Essay: Racial Discrimination With the Northern

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[. . .] 18). They did not vote for the Liberal Party in the state of federal elections, and formed no part of his real constituency. Noel Pearson, a neoliberal Aboriginal intellectual, was the only leader he listened to, not least because he was widely considered "a traitor to the Leftist ideology Aborigines were expected to cling to" (Toohey, p. 19). Pearson argued that Intervention was necessary on the grounds of "safety and security in these communities…overriding concerns about individual and communal rights" (Jennett, p. 122). He also offered congenial advice about individualism, self-sufficiency, reduction of welfare-state dependency and expanding the market economy that Howard found naturally congenial. After all, his ideology was part of the Reagan-Thatcher return to laissez-faire that had dominated the English-speaking world for the last thirty years. From the start of his government, he had warned Aboriginal communities that he would cut off their funding if they did nothing to control drugs, alcoholism and gang violence, such as the rival clans in Port Keats that went by the names Judas Priest and Evil Warriors. His threats "got them right where it hurts: the money" (Toohey, p. 21).

For twenty-seven years, the Liberal Party had governed the Northern Territories before Labour came to power in 2001-07. On the territorial level, the Liberals had always been blatantly racist and dealt with Aborigines mainly as a law-and-order and crime control problem. They had even adopted 'three-strikes' laws and mandatory minimum sentences from their (much harsher) counterparts in the United States, which had left the majority of young black males in urban areas in prison or on probation and parole. By Western standards, of course, the U.S. is a fascist police state in its treatment of minority groups and unapologetically so, but in the cities and towns of the Northwest Territories, prison was also a common experience for young, Aboriginal males. For many whites, in fact, the idea that most of these young men would spend some time in prison simply seemed like the new normal and even a perverse rite of passage for them. Labour intellectuals in the coastal cities might have been marginally more sympathetic to them, but for most of the rank-and-file "Aborigines were seen as some sort of disease that whites might contract" (Toohey, p. 23). On the positive side, the new Labour government in the Northern Territories abolished mandatory sentences for Aborigines, but they never issued the explicit apology for 200 years of colonialism that they had promised in the election.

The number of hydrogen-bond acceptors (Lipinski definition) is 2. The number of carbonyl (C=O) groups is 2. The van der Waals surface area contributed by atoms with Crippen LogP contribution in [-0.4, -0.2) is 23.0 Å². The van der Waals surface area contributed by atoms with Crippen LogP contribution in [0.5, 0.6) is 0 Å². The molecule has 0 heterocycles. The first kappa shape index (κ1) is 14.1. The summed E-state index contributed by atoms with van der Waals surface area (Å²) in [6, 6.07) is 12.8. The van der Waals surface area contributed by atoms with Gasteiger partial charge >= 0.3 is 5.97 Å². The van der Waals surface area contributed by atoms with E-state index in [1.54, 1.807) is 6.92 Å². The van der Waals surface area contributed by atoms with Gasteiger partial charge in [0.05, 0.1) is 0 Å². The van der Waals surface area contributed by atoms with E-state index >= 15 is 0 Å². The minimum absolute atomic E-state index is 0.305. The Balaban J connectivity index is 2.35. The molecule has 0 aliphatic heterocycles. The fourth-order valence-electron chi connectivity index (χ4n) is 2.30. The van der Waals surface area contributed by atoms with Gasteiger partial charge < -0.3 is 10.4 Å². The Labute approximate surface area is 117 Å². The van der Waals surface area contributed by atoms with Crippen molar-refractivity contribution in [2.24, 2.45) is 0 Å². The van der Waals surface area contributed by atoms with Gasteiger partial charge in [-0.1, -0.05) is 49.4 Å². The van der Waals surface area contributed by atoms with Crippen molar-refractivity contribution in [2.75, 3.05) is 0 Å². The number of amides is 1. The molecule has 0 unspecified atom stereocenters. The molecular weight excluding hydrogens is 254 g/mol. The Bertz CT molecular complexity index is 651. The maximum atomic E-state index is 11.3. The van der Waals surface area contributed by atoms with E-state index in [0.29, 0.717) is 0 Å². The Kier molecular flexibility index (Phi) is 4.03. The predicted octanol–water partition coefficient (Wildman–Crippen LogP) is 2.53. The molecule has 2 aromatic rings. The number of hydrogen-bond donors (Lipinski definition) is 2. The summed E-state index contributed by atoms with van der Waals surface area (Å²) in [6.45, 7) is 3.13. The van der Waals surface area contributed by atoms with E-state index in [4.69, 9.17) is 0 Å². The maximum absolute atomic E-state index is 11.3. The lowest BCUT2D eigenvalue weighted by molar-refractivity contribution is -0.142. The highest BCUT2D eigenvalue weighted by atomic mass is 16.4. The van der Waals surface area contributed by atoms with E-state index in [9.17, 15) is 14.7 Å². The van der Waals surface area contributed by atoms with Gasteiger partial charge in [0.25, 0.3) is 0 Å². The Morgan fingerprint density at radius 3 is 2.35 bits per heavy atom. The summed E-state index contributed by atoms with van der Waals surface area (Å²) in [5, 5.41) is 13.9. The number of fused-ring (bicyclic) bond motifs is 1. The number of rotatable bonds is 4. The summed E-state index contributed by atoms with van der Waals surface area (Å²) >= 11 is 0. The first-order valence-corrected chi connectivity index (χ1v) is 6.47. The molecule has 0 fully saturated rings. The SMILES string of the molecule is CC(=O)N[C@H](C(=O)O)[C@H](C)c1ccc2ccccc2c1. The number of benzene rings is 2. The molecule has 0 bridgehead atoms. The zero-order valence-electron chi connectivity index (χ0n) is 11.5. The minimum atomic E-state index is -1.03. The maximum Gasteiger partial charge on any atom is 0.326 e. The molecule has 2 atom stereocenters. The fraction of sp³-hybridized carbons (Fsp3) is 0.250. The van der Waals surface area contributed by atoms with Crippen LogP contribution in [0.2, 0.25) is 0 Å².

Aborigines remained a segregated minority in the Northern Territories, just as they had always been. In cities like Darwin, Alice Springs and Matranka, they were a ghettoized and impoverished minority, and even had international aid groups like the Sisters of Charity and World Vision tending to their sick and hungry children, although this "didn't fit with how coastal city people saw their Australia" (Toohey, p. 23). As far as Aboriginal social and economic needs were concerned, the Liberal governments in the Northern Territories had always treated these with "apathy and neglect" (Toohey, p. 24). Aborigines did not vote for them and they received very little in the way of money or social services. As is the case with Native peoples in the U.S. And Canada, they suffered from very high rates of poverty, unemployment, violence, and alcohol and drug abuse. Their unemployment rate is 300% higher than the national average while only 3% are university graduates compared to 15% of the general population (Jennett, p. 123). Aborigines make up 2.3% of the total population, and today 53% live in cities and towns rather than the bush. They are segregated into low-paying, low-skill jobs, ghettoized, and the majority of them either have no work at all or only part-time jobs. Only 9% of Australians even have any regular contact with Indigenous people, and therefore only know about them from the mass media, stereotypes and popular culture mythology (Jennett, p. 123).

Youth poverty, unemployment and lack of educational opportunities leads to high levels of crime, violence and gang membership, as in the segregated urban ghettos in the U.S. And other Western nations. This violence really flares when Aboriginal youth are killed or wounded in confrontations with the police, which is also very common in the United States. In comparison to the police and state authorities, these communities are relatively powerless, and the traditional Aboriginal elders no longer have much influence in the cities and towns. Control over youth was long ago ceded to the "agents of the internal colonial core, such as the police and the welfare and health officials of the state" (Jennett, p. 125). Ghettoes like Redfern in Sydney are the scenes of occasional riots, such as the 2004 incident in which a boy was killed during a police pursuit. Youth in these ghettos, just like their counterparts in London and New York, are well aware that their life opportunities are going to be far more limited than their white peers in middle and upper class suburbs and this leads to a sense of hopelessness and alienation "just like any other community where poverty is rife" (Jennett, p. 126).